I’ve been thinking a lot about credibility lately, especially with regards to this past year’s election cycle. It seems like a concept that everyone understands, but I think we oversimplify its usage in how we assign credibility to people and institutions, with the result that it is difficult to navigate our current media/information landscape.
Merriam-Webster defines credibility as "the quality or power of inspiring belief". Two things are important here:
- It is a quality of someone or something, a property that is intrinsic to a person or an institution. We may also speak of credibility by degrees (i.e. one source is more credible than another), so it is something we can gain more of, lose some of, and be rated against something else in terms of credibility.
- It inspires belief, not knowledge. This is a crucial difference. If we hear something from a source (or multiple sources) that we consider credible enough, we will treat that thing as something we know, but that "knowledge" is different from first-hand knowledge, in that there are many more ways in which a person trusting credible sources may be mistaken or misled in their beliefs about the world.
However, I think this definition misses a crucial subtlety: not all people will consider the same sources credible. The "power of inspiring belief" is not an intrinsic property of someone or something, but instead a set of one-way relationships between the person trying to inspire a belief and each person who is listening. Thus, if you and I differ on which sources we find credible, we may end up differing as well in terms of which set of beliefs we hold. And when we implicitly transfer these beliefs to the category of "knowledge", we end up as two people who cannot agree on the state of the world.
These forces have always been in play, but I believe that our media landscape since the rise of cable news and, later, internet news, has exacerbated/exploited them. It used to be the case that a goal of major news organizations was to build and maintain credibility with virtually the whole of this country. Doing so is difficult, however, and it's easy to see how news stories that turn out to be false would have a damaging effect on both the organization's credibility and their bottom line. However, over the past couple decades we have seen major news outlets begin to aim their coverage at smaller portions of the public with specific biases. In doing so, they increase their credibility with that audience, driving increased audience loyalty beyond what traditional news outlets could ever command, but they also suffer a simultaneous decrease in their credibility with everyone else. This new credibility dynamic has important consequences, as a biased news outlet's core audience is more resilient to the occasional misleading or even outright false news story, and there isn't as much credibility to lose with those outside the core audience. Market forces, which used to do a good job of keeping bad journalism in check, are not currently sufficient for that task.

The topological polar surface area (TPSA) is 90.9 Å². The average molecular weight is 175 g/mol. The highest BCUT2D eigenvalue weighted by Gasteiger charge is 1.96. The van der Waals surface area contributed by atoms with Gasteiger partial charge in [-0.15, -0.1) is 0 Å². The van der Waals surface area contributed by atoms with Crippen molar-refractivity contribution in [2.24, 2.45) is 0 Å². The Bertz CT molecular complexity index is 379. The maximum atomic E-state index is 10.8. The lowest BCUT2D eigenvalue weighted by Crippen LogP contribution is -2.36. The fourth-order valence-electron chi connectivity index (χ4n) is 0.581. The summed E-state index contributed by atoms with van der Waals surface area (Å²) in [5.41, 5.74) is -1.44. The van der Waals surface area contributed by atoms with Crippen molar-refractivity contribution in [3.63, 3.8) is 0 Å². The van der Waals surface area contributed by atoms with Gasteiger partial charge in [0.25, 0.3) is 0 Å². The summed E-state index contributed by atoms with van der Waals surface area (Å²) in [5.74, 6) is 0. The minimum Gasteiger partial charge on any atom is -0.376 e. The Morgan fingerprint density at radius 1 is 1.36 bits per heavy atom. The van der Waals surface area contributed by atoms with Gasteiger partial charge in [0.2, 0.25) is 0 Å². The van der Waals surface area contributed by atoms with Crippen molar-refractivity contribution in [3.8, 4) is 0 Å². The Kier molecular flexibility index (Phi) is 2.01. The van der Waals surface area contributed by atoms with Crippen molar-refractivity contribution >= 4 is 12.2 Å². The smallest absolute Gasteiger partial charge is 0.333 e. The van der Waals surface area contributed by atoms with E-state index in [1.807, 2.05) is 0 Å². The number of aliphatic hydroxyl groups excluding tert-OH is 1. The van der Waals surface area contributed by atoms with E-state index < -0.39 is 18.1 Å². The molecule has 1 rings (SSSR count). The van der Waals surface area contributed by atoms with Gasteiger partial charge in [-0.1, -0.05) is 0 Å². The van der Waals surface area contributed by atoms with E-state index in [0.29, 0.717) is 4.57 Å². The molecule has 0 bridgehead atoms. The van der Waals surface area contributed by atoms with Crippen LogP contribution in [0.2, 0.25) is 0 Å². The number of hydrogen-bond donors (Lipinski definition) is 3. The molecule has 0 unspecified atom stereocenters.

More broadly, when enough media organizations aim their coverage at smaller, more loyal audiences, we experience a fracturing of our media landscape. Two people who don't already agree on their political outlook, for example, are now unlikely to be even listening to the same media sources. And given how we implicitly transfer credibility -> belief -> knowledge, we end up with a populace whose differing political views and media consumption have led them to a place where they cannot even agree on the basic facts of the world around them.
Following this to a logical conclusion, when a Trump surrogate claims that "there's no such thing as facts", she's not spouting nonsense. Rather, it's an incredibly cynical recognition of the fact that very few of us actually have first-hand knowledge of public affairs. Virtually everything is filtered through at least one level of mass media, and if you want to sway opinion or win an argument, having the best set of facts on your side doesn't cut it anymore. What matters is credibility, and if you can enhance your own credibility or impugn that of your opponent, you can win the day regardless of the underlying facts.
And for those of us who believe that the underlying truth should still matter, what can be done? Unfortunately, regarding the schism between credibility and the underlying facts, I think the cat is out of the bag. Now that we have knowledge of how to use credibility to our advantage, showing up to the debate with just a fistful of facts is foolish naïvité. We as a society need to find new ways to tie credibility to facts, and to detect and expunge bullshit wherever it threatens to encroach on the truth. Credibility has always and will always matter; it's just what it's based on that has become slightly unmoored, and tethering it once more is our task.